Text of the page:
But it is interesting that the same thing happens to you when you have to give some warrant for trusting in “reason”. I noted your citation of LaPlace in your book and am glad you brought him up here. LaPlace believed he was not in need of the God hypothesis, just like you, but you should also know he held this position as a firm believer in celestial and terrestrial mechanics. He was a causal determinist, meaning that he believed that every element of the universe in the present was “the effect of its past and the cause of its future.”
So if LaPlace is why you think belief in God is now “optional,” this appeal of yours actually turns into quite a fun business. This doctrine means […] that you, Christopher Hitchens, are not thinking your thoughts and writing them down because they are true, but rather because the position and velocity of all the atoms in the universe one hundred years ago necessitated it. And I am not sitting here thinking my Christian thoughts because they are the truth of God, but rather because that is what these assembled chemicals in my head always do in this condition and at this temperature. “LaPlace’s demon” could have calculated and predicted your arguments (and word count) a century ago in just the same way that he could have calculated the water levels of the puddles in my driveway — and could have done so using the same formulae. This means that your arguments and my puddles are actually the same kind of thing. They are on the same level, so to speak.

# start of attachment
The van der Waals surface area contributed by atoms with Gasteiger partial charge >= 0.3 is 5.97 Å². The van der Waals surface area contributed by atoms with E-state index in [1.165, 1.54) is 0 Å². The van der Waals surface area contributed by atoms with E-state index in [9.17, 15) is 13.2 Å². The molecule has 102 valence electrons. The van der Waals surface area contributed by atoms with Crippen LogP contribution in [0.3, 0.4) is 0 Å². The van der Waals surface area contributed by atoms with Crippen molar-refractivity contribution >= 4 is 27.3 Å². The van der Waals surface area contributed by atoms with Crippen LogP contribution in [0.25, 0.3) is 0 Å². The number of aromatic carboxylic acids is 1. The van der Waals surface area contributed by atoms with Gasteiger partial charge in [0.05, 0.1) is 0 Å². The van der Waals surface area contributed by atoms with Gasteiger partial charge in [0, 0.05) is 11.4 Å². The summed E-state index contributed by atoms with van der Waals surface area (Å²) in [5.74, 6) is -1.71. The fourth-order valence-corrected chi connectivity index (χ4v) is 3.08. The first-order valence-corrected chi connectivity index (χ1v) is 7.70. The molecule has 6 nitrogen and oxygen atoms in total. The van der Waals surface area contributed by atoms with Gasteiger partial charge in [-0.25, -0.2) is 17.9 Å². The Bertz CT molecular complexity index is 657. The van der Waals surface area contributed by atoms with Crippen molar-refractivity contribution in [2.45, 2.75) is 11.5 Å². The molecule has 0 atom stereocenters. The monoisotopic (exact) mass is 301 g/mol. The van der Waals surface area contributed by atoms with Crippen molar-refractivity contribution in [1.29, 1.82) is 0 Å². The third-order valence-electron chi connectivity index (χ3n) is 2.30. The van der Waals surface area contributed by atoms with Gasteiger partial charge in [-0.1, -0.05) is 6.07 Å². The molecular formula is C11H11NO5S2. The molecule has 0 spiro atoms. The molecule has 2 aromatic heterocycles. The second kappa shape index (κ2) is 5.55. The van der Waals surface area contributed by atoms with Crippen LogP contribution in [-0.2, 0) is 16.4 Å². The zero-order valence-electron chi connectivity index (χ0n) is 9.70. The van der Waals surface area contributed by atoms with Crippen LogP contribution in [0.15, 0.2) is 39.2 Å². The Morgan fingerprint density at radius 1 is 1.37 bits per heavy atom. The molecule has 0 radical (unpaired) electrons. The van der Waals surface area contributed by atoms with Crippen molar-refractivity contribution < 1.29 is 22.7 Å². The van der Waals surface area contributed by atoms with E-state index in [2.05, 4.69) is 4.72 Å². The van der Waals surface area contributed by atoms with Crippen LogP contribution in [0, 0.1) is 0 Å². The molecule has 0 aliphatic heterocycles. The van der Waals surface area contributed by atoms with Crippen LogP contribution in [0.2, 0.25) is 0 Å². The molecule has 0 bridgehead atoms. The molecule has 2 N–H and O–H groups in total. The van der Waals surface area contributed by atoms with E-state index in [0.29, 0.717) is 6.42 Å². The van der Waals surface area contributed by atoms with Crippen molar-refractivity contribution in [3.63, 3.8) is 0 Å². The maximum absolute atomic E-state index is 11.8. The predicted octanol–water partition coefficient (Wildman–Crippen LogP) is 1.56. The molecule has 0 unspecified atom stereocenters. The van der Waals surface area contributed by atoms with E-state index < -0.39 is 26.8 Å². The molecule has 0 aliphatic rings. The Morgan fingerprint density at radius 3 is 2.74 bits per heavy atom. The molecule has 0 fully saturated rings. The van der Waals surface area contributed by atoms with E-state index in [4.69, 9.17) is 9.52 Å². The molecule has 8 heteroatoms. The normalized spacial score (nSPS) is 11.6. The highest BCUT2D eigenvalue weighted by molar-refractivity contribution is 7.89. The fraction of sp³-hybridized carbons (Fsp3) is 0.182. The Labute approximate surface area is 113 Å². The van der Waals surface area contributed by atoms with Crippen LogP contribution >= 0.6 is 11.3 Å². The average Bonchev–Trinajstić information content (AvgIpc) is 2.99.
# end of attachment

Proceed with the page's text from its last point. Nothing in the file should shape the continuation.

If you were to take a bottle of Mountain Dew and another of Dr. Pepper, shake them vigorously, and put them on a table, it would not occur to anyone to ask which one is “winning the debate.” They aren’t debating; they are just fizzing. You refer to “language in which to write this argument,” and you do so as though you believed in a universe where argument was a meaningful concept. Argument? Argument? I have no need for your “argument hypothesis.” Just matter in motion, man.